Periodic Table -> Arsenic

Arsenic


Arsenic Details

Arsenic Symbol: As

Arsenic Atomic Number: 33

Arsenic Atomic Weight: 74.922

What is Arsenic?

The element Arsenic is found in the earth’s crust, occurring naturally in our planet’s environment. It is combined with elements such as sulfur, chlorine, and oxygen and forms different inorganic arsenic compounds. Exposure to levels of arsenic that are higher-than-overage may occur in water, rocks, and soils with naturally occurring high levels. Exposure is also possible in or near hazardous waste sites and workplaces close to such areas. Long-term exposure to low levels of arsenic can result in the appearance of small-size warts and corns and discoloration of the skin. High levels of arsenic are dangerous to human health and can cause death. Exposures to this element are addressed in industry-specific standards for the construction industry, shipyard employment, and the general industry.

Arsenic (atomic number 33, symbol As) occurs as a pure crystal as well as in many minerals. This element is a metalloid and is found in different allotropes (structural modifications of chemical elements). The grey from has found important applications in the industry. Metallic arsenic is mainly used to strengthen alloys of lead (e.g. in automotive batteries) and copper. Arsenic is also among the most commonly used semiconductors and makes the compound gallium arsenide, which is optoelectronic. Arsenic, together with its compounds, is employed in the production of insecticides, herbicides, and pesticides. Some bacteria species are arsenic-tolerant and use the compounds of arsenic as respiratory metabolites. Arsenic has a toxic effect on more complex life forms because of the interaction of protein thiols and arsenic ions.

Between the 18th and 20th century, the compounds of arsenic were used for medicinal purposes. Now, some compounds are used as a wood preservative and in the production of special kind of glass. Gallium arsenide, for example, converts electronic currents into laser light. An important dopant gas is the arsine gas AsH3, which is used in the microchip industry. Due to its very toxic nature, strict guidelines for its use have been developed.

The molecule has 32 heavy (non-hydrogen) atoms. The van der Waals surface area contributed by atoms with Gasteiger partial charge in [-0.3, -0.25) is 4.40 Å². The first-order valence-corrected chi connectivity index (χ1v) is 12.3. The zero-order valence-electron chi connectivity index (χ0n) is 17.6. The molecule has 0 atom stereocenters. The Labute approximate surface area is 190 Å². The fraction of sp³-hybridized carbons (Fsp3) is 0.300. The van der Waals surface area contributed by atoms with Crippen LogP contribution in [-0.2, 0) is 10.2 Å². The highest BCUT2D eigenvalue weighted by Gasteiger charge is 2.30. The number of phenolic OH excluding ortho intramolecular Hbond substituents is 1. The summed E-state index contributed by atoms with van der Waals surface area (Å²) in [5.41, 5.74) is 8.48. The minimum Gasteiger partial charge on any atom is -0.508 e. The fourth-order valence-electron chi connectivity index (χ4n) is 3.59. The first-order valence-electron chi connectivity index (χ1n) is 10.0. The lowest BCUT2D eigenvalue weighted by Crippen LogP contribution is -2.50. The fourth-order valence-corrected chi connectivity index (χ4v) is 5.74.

The three allotropic forms of arsenic are grey, black, and yellow. Its stable form is a crystalline, bristle, silver-gray solid. Metallic arsenic is brittle and forms arsenic trioxide through oxidation when heated. While the non-metallic arsenic is less reactive, it dissolves at high temperatures when reacting with alkalis and strong oxidizing acids.

Arsenic is found in three types of compounds – alloys, organoarsenic compounds, and inorganic compounds. The element forms crystalline, odorless, and colorless oxides. Well-know inorganic compounds are triiodide, tribromide, trichloride, and trifluoride.There is a variety of organoarsenic compounds as well. Several of them were developed during the First World War as chemical warfare agents. Among them are lewisite and adamsite, which is a vomiting agent. Cacodylic acid is formed from arsenic trioxide through methylation, a reaction that is unique in phosphorus chemistry.

In the environment, arsenic comes from a variety of sources. Volcanoes, for example, release some 3,000 tons every year while methylarsines, formed by the activity of microorganisms, make for additional 20,000 a year. Arsenic is produced by human activity in much greater quantities, however, especially when fossil fuels are burnt.

This element is very hard to convert into volatile and water-soluble products. Large concentrations of arsenic are unlikely to occur in a certain area because it is a fairly mobile element. However, because arsenic spreads easily, environmental pollution becomes an issue. Moreover, even when the element is immobile, it cannot be mobilized.

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